|Publisher||Society of Petroleum Engineers||Language||English|
|Content Type||Conference Paper|
|Title||REVIEW OF STACK GAS SCRUBBER OPERATING EXPERIENCE ON AN OIL-FIRED STEAM GENERATOR|
|Authors||Wendt, Roger E., Chevron U.S.A., Inc.|
SPE California Regional Meeting, 12-14 April 1978, San Francisco, California
|Copyright||Copyright 1978, American Institute of Mining, Metallurgical, and Petroleum Engineers, Inc.|
Operating experience of a prototype stack gas scrubbing system to remove sulfur dioxide from the flue gas of an oil-fired steam generator located at a Kern River Field steam drive project near Bakersfield, California, is outlined. This paper presents a description and summarizes performance from initial startup through the end of the six-month demonstration test. The scrubber is used to desulfurize 500 to 740 ppm sulfur dioxide flue gas from a 50 MMBtu/hr oil-fired steam generator.
Curtailment of natural gas fuel supplies compounded by expansions of steam drive projects at Kern River Field, Kern County, California, greatly increased the need for fuel oil and for crude as incremental fuels beginning in 1973.
At present, virtually all steam generators are oil fired with either fuel oil or lower-tier crude. Both these fuels contain approximately 1.1 weight percent sulfur which is converted to sulfur dioxide percent sulfur which is converted to sulfur dioxide during combustion. Increased ambient sulfur dioxide concentrations in the atmosphere at populated areas near the southern perimeter of Kern River Field have approached the National Ambient Air Quality Standard of 80 microgram per cubic meter for sulfur dioxide. This led to early limited use of tall stacks to increase dispersion of sulfur dioxide into the atmosphere, thus reducing ground level sulfur dioxide concentrations at receptor areas. However, continued steam drive expansions have increased the use of sulfur bearing fuels and the eventual need to reduce sulfur dioxide emissions.
Basically, there are two methods for complying with sulfur dioxide emission standards while burning oil. These are removal of sulfur dioxide from the flue gas before it is emitted to the atmosphere, or the use of low sulfur fuel oil. The demand for very low sulfur fuel oil is rapidly increasing and the future price and availability are not favorable. After technical and preliminary economic evaluations, a development program was commenced to design, build, and test a full-scale stack gas scrubber for sulfur dioxide removal from the flue gases of an oil-fired 50 MMBtu/hr steam generator. The successful completion of this test program produced valuable insight into the reliability and costs of removing sulfur dioxide from oil-fired steam generator flue gases.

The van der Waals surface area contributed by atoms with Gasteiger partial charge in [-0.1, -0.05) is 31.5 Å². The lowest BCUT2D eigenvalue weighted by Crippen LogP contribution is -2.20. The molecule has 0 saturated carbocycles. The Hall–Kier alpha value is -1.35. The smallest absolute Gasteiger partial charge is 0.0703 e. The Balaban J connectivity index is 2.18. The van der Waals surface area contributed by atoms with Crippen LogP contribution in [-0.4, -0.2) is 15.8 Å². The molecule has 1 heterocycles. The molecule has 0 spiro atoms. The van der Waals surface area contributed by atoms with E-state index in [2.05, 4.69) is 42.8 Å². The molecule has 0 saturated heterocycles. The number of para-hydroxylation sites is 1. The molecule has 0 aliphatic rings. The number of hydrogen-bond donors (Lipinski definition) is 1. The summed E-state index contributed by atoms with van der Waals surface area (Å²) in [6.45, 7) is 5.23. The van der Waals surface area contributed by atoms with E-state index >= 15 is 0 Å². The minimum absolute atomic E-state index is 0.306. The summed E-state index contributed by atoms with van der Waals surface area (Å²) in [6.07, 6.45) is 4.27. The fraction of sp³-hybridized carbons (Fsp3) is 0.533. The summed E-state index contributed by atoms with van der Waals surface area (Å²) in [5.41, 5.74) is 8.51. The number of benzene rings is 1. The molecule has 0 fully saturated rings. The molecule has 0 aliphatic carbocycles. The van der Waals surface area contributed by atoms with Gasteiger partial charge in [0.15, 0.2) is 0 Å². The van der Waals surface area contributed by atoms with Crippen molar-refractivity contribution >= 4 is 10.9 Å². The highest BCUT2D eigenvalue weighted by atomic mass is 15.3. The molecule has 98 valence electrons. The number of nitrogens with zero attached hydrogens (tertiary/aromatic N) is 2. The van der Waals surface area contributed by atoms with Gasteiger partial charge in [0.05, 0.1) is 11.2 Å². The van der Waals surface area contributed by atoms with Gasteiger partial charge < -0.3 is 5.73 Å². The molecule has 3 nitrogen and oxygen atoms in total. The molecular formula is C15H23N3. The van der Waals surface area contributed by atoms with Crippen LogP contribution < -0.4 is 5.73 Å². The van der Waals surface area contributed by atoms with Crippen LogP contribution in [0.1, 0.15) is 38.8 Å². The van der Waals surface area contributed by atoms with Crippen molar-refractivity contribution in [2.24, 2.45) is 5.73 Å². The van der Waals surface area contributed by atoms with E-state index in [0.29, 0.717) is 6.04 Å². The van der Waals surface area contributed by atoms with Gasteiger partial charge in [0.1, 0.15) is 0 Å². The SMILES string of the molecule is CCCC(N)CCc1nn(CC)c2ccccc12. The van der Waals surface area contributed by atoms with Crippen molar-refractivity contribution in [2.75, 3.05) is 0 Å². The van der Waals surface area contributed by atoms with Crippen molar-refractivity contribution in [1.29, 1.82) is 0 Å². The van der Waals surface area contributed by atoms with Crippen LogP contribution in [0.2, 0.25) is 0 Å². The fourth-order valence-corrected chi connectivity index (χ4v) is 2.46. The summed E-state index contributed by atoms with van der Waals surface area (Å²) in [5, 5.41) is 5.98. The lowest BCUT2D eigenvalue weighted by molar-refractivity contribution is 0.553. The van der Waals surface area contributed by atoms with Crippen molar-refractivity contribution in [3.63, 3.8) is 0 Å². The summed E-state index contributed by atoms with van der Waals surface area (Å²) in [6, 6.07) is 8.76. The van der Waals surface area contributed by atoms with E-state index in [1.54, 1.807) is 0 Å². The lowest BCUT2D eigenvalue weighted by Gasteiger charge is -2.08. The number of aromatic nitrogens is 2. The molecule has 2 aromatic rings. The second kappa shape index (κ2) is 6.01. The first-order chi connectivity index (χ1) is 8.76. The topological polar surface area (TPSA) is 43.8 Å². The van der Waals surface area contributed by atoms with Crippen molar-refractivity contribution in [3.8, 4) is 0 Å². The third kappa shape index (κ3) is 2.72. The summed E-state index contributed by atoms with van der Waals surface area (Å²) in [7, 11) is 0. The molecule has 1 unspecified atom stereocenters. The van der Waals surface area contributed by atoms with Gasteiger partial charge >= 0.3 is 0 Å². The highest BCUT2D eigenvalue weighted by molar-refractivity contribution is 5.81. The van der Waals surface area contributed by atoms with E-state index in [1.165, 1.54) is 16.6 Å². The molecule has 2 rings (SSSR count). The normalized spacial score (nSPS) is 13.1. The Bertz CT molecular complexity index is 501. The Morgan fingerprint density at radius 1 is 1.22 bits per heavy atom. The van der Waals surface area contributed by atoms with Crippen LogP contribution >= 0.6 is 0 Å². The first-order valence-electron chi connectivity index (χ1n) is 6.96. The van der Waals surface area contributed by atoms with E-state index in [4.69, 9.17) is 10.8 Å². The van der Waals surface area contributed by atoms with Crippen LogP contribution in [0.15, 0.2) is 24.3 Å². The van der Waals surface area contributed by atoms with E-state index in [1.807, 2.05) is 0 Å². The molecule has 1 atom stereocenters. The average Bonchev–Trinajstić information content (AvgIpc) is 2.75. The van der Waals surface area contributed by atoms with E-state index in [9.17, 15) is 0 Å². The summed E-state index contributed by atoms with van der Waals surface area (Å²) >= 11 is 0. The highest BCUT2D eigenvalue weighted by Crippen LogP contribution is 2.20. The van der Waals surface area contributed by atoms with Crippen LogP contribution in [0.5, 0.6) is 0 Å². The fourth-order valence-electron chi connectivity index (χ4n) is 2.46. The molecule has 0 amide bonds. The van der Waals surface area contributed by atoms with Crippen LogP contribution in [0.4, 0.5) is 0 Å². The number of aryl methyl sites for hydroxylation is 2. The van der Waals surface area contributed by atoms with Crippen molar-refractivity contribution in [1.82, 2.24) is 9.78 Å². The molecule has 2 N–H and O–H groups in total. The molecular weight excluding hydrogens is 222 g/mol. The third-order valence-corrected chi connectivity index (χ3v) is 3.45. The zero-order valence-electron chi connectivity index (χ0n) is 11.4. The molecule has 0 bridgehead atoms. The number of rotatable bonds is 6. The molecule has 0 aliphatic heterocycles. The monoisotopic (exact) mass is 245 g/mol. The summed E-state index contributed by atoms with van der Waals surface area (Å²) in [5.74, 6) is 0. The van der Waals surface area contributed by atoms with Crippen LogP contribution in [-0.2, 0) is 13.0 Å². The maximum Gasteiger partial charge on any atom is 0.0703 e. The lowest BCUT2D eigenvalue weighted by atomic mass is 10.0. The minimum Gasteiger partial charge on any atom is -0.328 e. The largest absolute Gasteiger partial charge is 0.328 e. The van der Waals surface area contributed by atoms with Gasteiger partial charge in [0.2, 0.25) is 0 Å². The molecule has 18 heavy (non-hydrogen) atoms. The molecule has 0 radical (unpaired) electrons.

This paper describes the scrubber system and presents operating experience at the Yarn River Field presents operating experience at the Yarn River Field installation.
PROCESS AND DESIGN CONSIDERATIONS PROCESS AND DESIGN CONSIDERATIONS Gas absorption is employed in wet scrubbers to remove sulfur dioxide from steam generator flue gas. Absorption is a process in which a soluble gas component of a gas mixture is dissolved into a liquid.
Removal of sulfur dioxide from a flue gas stream passing through a wet scrubber involves preferential passing through a wet scrubber involves preferential solution of the sulfur dioxide into an aqueous scrubbing liquor followed by reaction with active alkaline constituents in the liquor. The reaction products are sulfur containing salts which are purged from the scrubber in a small bleed stream and sent to disposal, or regeneration of the active alkaline compounds.
Use of tray-type wet scrubbers for sulfur dioxide removal has a number of advantages. The mobility of liquid absorbents is a major advantage because the reacting surface can be constantly and rapidly renewed by turbulence in the liquid, a very large area of reactive surface can be developed, recycling can be used to advantage in achieving high absorbent utilization, and absorbent solubility in aqueous systems makes absorbent molecules more accessible to the sulfur dioxide.
Regeneration of spent scrubbing liquor is more applicable to utilities or refineries where very large amounts of sulfur dioxide must be removed and a strong economic incentive exists for regeneration of the alkaline absorbent for reuse.
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